Church Orders – Most asked-for changes to the Book of Order were not recommended, but on a split decision (28-20) they are recommending adding to G-2.0104a (previously G-6.0106a) the phrase “This includes repentance of sin and diligent use of the means of grace.” (Outlook article)

Confessions – The revised version of the Heidelberg Catechism was recommended as well as a recommendation for a redo of the process to add the Belhar Confession (Outlook article)

Plenary sessions resume at 2 PM this afternoon. Bills and Overtures has posted a proposed docket for the rest of the Assembly. Live streaming will resume and Bills and Overtures has done a pretty good job of spreading out the reports generally giving us one high-profile issue per session:

  • Confessions – Wednesday afternoon
  • Mid Council Issues – about 10 AM Thursday morning
  • Middle East – about 3 PM Thursday afternoon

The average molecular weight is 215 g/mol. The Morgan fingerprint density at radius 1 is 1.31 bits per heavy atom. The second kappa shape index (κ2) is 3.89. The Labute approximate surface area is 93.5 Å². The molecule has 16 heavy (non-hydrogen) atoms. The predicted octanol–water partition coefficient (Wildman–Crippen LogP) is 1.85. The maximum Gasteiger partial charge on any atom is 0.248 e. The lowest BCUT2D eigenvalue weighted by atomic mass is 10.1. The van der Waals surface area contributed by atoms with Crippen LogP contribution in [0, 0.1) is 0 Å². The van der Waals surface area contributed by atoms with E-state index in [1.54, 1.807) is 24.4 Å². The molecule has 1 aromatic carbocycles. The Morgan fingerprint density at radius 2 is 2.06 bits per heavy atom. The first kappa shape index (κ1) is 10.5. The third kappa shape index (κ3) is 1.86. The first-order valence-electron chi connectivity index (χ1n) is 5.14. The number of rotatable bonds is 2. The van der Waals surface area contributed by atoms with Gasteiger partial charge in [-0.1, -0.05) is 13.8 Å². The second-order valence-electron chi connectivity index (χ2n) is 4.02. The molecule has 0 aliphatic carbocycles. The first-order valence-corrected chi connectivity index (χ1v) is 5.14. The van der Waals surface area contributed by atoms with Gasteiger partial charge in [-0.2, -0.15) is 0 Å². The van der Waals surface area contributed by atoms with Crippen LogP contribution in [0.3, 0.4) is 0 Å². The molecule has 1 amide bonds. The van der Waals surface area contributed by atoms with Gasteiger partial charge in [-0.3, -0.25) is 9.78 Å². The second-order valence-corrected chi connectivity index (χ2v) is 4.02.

• Mission Coordination (Special Offerings) – Thursday evening
  • Election of Standing Committee Members – Friday Morning
  • Review of Biennial Assemblies – Friday Morning
  • Immigration Issues – about 10 AM Friday morning (this is the hot-button item of the session)
  • Civil Union and Marriage – about 1:50 on Friday afternoon
  • Church Orders – about 3:30 on Friday afternoon
  • Peacemaking and International Issues – Friday evening

So there is the line-up. I plan to be present and live blogging all these sessions. See you there.

Finally, to all my U.S. readers – a happy Independence Day. I don’t know if I will actually get my traditional July 4th reflection done on time, but I will try.

2012 General Assembly Of The Church Of Scotland

  Coming up this Saturday the first large General Assembly of the 2012 season begins as the 2012 General Assembly of the Church of Scotland is convened in the Assembly Hall in Edinburgh.